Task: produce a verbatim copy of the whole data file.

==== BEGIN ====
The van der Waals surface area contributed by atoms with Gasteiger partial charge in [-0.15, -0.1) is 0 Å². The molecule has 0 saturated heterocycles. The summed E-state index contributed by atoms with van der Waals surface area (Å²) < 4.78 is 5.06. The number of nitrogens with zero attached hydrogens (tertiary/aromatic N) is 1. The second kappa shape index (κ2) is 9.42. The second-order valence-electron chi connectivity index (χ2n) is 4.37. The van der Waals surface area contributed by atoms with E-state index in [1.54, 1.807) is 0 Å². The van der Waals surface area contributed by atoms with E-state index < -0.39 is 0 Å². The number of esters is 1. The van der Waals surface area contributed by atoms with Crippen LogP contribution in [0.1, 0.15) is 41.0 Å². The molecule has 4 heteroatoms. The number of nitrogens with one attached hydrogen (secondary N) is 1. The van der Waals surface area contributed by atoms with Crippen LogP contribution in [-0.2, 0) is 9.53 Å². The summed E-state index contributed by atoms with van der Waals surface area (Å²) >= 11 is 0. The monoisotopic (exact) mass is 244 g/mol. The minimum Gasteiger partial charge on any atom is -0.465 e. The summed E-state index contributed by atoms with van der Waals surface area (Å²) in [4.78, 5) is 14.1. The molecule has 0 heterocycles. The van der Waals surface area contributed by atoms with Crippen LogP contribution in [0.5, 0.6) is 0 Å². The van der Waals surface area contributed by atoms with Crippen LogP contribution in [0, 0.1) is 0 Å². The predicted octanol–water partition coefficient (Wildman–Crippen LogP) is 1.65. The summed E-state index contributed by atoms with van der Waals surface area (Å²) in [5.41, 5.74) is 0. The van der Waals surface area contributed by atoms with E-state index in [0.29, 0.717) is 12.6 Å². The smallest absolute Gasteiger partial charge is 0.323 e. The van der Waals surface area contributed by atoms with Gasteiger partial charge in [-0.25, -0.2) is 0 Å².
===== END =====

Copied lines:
The van der Waals surface area contributed by atoms with Gasteiger partial charge in [-0.15, -0.1) is 0 Å². The molecule has 0 saturated heterocycles. The summed E-state index contributed by atoms with van der Waals surface area (Å²) < 4.78 is 5.06. The number of nitrogens with zero attached hydrogens (tertiary/aromatic N) is 1. The second kappa shape index (κ2) is 9.42. The second-order valence-electron chi connectivity index (χ2n) is 4.37. The van der Waals surface area contributed by atoms with E-state index in [1.54, 1.807) is 0 Å². The van der Waals surface area contributed by atoms with E-state index < -0.39 is 0 Å². The number of esters is 1. The van der Waals surface area contributed by atoms with Crippen LogP contribution in [0.1, 0.15) is 41.0 Å². The molecule has 4 heteroatoms. The number of nitrogens with one attached hydrogen (secondary N) is 1. The van der Waals surface area contributed by atoms with Crippen LogP contribution in [-0.2, 0) is 9.53 Å². The summed E-state index contributed by atoms with van der Waals surface area (Å²) >= 11 is 0. The monoisotopic (exact) mass is 244 g/mol. The minimum Gasteiger partial charge on any atom is -0.465 e. The summed E-state index contributed by atoms with van der Waals surface area (Å²) in [4.78, 5) is 14.1. The molecule has 0 heterocycles. The van der Waals surface area contributed by atoms with Crippen LogP contribution in [0.5, 0.6) is 0 Å². The van der Waals surface area contributed by atoms with Crippen LogP contribution in [0, 0.1) is 0 Å². The predicted octanol–water partition coefficient (Wildman–Crippen LogP) is 1.65. The summed E-state index contributed by atoms with van der Waals surface area (Å²) in [5.41, 5.74) is 0. The van der Waals surface area contributed by atoms with E-state index in [0.29, 0.717) is 12.6 Å². The smallest absolute Gasteiger partial charge is 0.323 e. The van der Waals surface area contributed by atoms with Gasteiger partial charge in [-0.25, -0.2) is 0 Å².